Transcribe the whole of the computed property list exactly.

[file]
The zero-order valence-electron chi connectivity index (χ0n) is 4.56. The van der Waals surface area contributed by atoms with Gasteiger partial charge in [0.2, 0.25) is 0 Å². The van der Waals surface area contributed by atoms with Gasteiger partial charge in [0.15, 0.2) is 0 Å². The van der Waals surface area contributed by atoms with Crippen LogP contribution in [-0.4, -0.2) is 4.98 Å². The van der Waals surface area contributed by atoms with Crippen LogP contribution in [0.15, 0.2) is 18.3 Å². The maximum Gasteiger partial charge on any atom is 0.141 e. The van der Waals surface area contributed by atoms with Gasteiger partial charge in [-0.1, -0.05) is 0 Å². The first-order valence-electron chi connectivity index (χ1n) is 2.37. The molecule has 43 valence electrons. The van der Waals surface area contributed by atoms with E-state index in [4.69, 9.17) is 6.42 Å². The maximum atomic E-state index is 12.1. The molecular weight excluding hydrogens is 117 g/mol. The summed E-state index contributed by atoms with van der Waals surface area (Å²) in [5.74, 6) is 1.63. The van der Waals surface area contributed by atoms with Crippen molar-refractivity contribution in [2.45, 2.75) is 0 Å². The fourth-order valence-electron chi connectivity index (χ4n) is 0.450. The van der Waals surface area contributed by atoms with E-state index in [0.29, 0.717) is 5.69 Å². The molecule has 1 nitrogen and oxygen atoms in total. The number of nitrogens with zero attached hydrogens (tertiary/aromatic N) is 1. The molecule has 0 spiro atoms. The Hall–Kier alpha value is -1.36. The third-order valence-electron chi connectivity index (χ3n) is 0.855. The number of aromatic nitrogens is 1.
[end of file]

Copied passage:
The zero-order valence-electron chi connectivity index (χ0n) is 4.56. The van der Waals surface area contributed by atoms with Gasteiger partial charge in [0.2, 0.25) is 0 Å². The van der Waals surface area contributed by atoms with Gasteiger partial charge in [0.15, 0.2) is 0 Å². The van der Waals surface area contributed by atoms with Crippen LogP contribution in [-0.4, -0.2) is 4.98 Å². The van der Waals surface area contributed by atoms with Crippen LogP contribution in [0.15, 0.2) is 18.3 Å². The maximum Gasteiger partial charge on any atom is 0.141 e. The van der Waals surface area contributed by atoms with Gasteiger partial charge in [-0.1, -0.05) is 0 Å². The first-order valence-electron chi connectivity index (χ1n) is 2.37. The molecule has 43 valence electrons. The van der Waals surface area contributed by atoms with E-state index in [4.69, 9.17) is 6.42 Å². The maximum atomic E-state index is 12.1. The molecular weight excluding hydrogens is 117 g/mol. The summed E-state index contributed by atoms with van der Waals surface area (Å²) in [5.74, 6) is 1.63. The van der Waals surface area contributed by atoms with Crippen molar-refractivity contribution in [2.45, 2.75) is 0 Å². The fourth-order valence-electron chi connectivity index (χ4n) is 0.450. The van der Waals surface area contributed by atoms with E-state index in [0.29, 0.717) is 5.69 Å². The molecule has 1 nitrogen and oxygen atoms in total. The number of nitrogens with zero attached hydrogens (tertiary/aromatic N) is 1. The molecule has 0 spiro atoms. The Hall–Kier alpha value is -1.36. The third-order valence-electron chi connectivity index (χ3n) is 0.855. The number of aromatic nitrogens is 1.